1. None of the information available, whether it is the official information released by the Federal Government or media reports, makes any reference to the Authority. At this stage, how will the Authority be impacted by these changes?

Very little detail is available at this stage. It remains business as usual for the Authority and we are working to ensure that we are included as part of the transition from the existing Legislative Assembly to the Norfolk Island Regional Council and that our licensees can, post 1 July 2016, continue to conduct business under their licences.

  1. Is the Authority currently accepting applications for licences?

The Authority is very busy at present and under its "business as usual" approach will continue to accept applicants. The Authority intends to continue doing business for Norfolk Island. However, all applicants will be made aware of these impending changes.

  1. At this early stage, do you see any benefits that may be incurred by the Authority and/or its licensees as result of these reforms?

We see some major benefits for licensees of the Authority and for Norfolk Island. However, we will need to work with the Federal Government to finalise the details of these benefits before we can be in a position to publicly announce these benefits.

Certainly, it is envisaged that each licensee will be able to continue to conduct its business as an Australian licensed business.

  1. Is it likely that the current requirements around tax that apply to the Authority’s licensees will change?

The Authority’s licensees have always been liable to pay tax under the Australian taxation system, on the basis that, under this system, tax is payable in the jurisdiction where a company earns its profits. Our duty rates and charges have always been attractive and very competitive. This is unlikely to change.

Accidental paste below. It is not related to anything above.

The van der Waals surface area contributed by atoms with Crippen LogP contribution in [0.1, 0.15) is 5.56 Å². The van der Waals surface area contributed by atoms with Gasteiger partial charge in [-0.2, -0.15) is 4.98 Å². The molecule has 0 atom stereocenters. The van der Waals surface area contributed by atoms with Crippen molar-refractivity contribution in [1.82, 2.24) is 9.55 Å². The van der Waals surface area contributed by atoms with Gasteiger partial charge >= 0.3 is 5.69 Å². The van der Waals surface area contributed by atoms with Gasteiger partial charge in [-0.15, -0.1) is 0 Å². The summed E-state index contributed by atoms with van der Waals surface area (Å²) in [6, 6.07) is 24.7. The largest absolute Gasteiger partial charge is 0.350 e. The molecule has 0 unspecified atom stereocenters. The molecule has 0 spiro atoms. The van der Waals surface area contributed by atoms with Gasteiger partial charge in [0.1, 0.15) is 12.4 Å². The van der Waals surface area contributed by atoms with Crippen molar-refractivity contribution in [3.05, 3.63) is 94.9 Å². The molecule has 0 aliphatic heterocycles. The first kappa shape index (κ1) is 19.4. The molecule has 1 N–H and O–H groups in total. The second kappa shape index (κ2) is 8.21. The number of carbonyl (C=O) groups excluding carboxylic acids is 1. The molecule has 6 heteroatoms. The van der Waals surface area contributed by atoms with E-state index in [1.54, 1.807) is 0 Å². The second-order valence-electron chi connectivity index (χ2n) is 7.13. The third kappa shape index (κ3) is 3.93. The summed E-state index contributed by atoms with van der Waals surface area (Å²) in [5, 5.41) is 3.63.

1. Should the Authority’s licensees be doing anything different following the announcement of the reforms?

it is in a position to transition smoothly once the changes take effect, and that its licensees continue to enjoy all the benefits of a licence from the Authority, including the benefits which attracted existing licence-holders to Norfolk Island initially.

It remains business as usual for the Authority and its licensees. The Authority and our licensees are currently working closely together, and will continue to work in this manner going forward, to ensure a viable and prosperous future.

  1. Prior to the announcement of these changes, did the Federal Government consult with businesses that operate on Norfolk Island or, in the case of gambling operators, under licences granted by the Authority?

The Authority has not been approached by the Federal Government for our views. The Authority, through its licensees, makes a substantial financial contribution to Norfolk Island’s revenue and economy. The consultation process undertaken by the Federal Government appeared to be aimed at the residents of Norfolk Island, rather than government enterprises such as the Authority and its licensees.

Nonetheless, the Authority intends to engage with its licensees and the Federal Government to ensure that

We thank Rod McAlpine for his participation in this interview.